In my first year teaching high school English in a reputable district, I eagerly applied to be the sponsor of the Creative Writing Club. Students, mostly 10th and 11th grade girls, had expressed interest in a club that allowed them to share their writing, so I volunteered to facilitate this forum in my classroom once a week. What I found to be most interesting was that when it came time to write and share their work, it was all poetry.
The main topic that was shared was about breaking up with their boyfriends and girlfriends, with themes that revealed jealousy, revenge, loyalty, love, and, for the most part, being a teenager in love. Occasionally, there would be one on nature or some event, but usually those were “inspired” by the writer’s muse, who happened to either do something special for them or something awful (you guessed it–a break up). But the other topic that was covered frequently was drugs, and, again, either the drugs were the “muse” or the poem attempted to describe the effect the drugs had on them.
Let me take a moment here to clarify that this experience does not exemplify my overall experience as a high school teacher. The overwhelming majority of my students didn’t concern themselves with drugs, nor did it take up so much of their thoughts that they felt it necessary to write about it. The students in this creative writing class were a unique bunch, and their ability to discuss these issues came with limitations, which were strictly adhered to.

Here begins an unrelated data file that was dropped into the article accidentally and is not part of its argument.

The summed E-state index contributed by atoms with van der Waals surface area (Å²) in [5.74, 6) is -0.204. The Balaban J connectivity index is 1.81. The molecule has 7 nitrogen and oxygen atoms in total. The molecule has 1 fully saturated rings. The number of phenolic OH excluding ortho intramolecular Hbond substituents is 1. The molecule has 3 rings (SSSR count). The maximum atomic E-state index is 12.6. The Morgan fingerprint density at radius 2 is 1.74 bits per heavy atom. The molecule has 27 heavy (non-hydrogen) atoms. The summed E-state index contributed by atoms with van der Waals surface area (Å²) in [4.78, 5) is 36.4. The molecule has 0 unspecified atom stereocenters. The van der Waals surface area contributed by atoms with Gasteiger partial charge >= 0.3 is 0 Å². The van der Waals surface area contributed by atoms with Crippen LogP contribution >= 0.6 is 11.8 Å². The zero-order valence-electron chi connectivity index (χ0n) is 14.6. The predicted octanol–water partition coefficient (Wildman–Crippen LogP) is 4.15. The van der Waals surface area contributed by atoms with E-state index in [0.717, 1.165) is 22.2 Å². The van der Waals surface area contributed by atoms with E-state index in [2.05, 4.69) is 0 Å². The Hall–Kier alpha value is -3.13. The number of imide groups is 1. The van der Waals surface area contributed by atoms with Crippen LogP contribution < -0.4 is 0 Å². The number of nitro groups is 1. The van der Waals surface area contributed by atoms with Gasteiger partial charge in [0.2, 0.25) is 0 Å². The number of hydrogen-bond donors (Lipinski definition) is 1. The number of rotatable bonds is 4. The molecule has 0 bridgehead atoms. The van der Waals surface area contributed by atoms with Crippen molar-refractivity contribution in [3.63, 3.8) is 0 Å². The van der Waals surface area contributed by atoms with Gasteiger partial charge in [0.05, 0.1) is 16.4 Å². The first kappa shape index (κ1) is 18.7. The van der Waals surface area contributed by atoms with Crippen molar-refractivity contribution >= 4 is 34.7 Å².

With that said, let me continue…
I am reminded of this club (which was about 8 years ago and only lasted for one semester for the reasons aforementioned) because the novel Crank tackles the topics of drugs and teenage relationships in poetry form. And it does it very well, I might add. The economy of the language is what impresses me the most. Hopkins is able to create the characters and develop the plot with a brevity that would usually have the reader asking for more. (However, I made a similar point about Crutcher and got slammed for it.)
And while the poetry form is even fun at times (the topography creates images that represent what the text is saying), it always comes back to the content when discussing its usefulness in classrooms. I remember this book being a hot topic in my own home state of Texas, and nationally it has attracted even more attention. But again, it seems to me that this book is speaking to an intended audience, so to what extent, if any, do we allow this novel into secondary English classrooms? Moreover, to what extent, if any, does this novel help with the teaching of poetry?
Feel free to discuss the questions at the end, or to simply talk about what you did or didn’t like about either of this week’s novels. As long as your comments show thoughtfulness, anything goes.